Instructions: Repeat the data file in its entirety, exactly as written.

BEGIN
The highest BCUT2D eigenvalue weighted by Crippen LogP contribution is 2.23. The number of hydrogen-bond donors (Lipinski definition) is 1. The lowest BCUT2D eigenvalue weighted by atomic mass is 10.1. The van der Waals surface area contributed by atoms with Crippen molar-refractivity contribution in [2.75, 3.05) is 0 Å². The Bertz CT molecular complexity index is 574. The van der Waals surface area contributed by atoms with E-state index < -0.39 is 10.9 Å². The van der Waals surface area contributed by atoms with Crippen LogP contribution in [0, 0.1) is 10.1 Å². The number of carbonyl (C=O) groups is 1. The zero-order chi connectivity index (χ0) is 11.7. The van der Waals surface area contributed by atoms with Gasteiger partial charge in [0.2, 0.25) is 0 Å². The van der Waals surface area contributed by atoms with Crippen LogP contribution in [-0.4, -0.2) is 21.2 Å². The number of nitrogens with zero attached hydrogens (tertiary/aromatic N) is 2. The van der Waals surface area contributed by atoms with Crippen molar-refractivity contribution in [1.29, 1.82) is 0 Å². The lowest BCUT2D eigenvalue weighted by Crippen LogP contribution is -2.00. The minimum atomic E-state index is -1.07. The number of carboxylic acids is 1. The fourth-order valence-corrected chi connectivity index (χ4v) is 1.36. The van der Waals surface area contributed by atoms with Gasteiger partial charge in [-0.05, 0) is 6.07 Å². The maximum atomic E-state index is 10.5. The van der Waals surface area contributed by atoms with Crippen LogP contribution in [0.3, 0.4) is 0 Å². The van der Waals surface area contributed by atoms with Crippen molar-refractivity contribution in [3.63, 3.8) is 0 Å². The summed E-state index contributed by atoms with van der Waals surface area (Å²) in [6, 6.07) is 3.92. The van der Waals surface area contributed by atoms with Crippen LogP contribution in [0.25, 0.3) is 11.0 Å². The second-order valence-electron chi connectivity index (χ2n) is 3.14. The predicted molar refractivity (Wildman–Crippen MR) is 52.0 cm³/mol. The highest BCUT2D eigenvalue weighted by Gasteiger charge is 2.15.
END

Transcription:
The highest BCUT2D eigenvalue weighted by Crippen LogP contribution is 2.23. The number of hydrogen-bond donors (Lipinski definition) is 1. The lowest BCUT2D eigenvalue weighted by atomic mass is 10.1. The van der Waals surface area contributed by atoms with Crippen molar-refractivity contribution in [2.75, 3.05) is 0 Å². The Bertz CT molecular complexity index is 574. The van der Waals surface area contributed by atoms with E-state index < -0.39 is 10.9 Å². The van der Waals surface area contributed by atoms with Crippen LogP contribution in [0, 0.1) is 10.1 Å². The number of carbonyl (C=O) groups is 1. The zero-order chi connectivity index (χ0) is 11.7. The van der Waals surface area contributed by atoms with Gasteiger partial charge in [0.2, 0.25) is 0 Å². The van der Waals surface area contributed by atoms with Crippen LogP contribution in [-0.4, -0.2) is 21.2 Å². The number of nitrogens with zero attached hydrogens (tertiary/aromatic N) is 2. The van der Waals surface area contributed by atoms with Crippen molar-refractivity contribution in [1.29, 1.82) is 0 Å². The lowest BCUT2D eigenvalue weighted by Crippen LogP contribution is -2.00. The minimum atomic E-state index is -1.07. The number of carboxylic acids is 1. The fourth-order valence-corrected chi connectivity index (χ4v) is 1.36. The van der Waals surface area contributed by atoms with Gasteiger partial charge in [-0.05, 0) is 6.07 Å². The maximum atomic E-state index is 10.5. The van der Waals surface area contributed by atoms with Crippen LogP contribution in [0.3, 0.4) is 0 Å². The van der Waals surface area contributed by atoms with Crippen molar-refractivity contribution in [3.63, 3.8) is 0 Å². The summed E-state index contributed by atoms with van der Waals surface area (Å²) in [6, 6.07) is 3.92. The van der Waals surface area contributed by atoms with Crippen LogP contribution in [0.25, 0.3) is 11.0 Å². The second-order valence-electron chi connectivity index (χ2n) is 3.14. The predicted molar refractivity (Wildman–Crippen MR) is 52.0 cm³/mol. The highest BCUT2D eigenvalue weighted by Gasteiger charge is 2.15.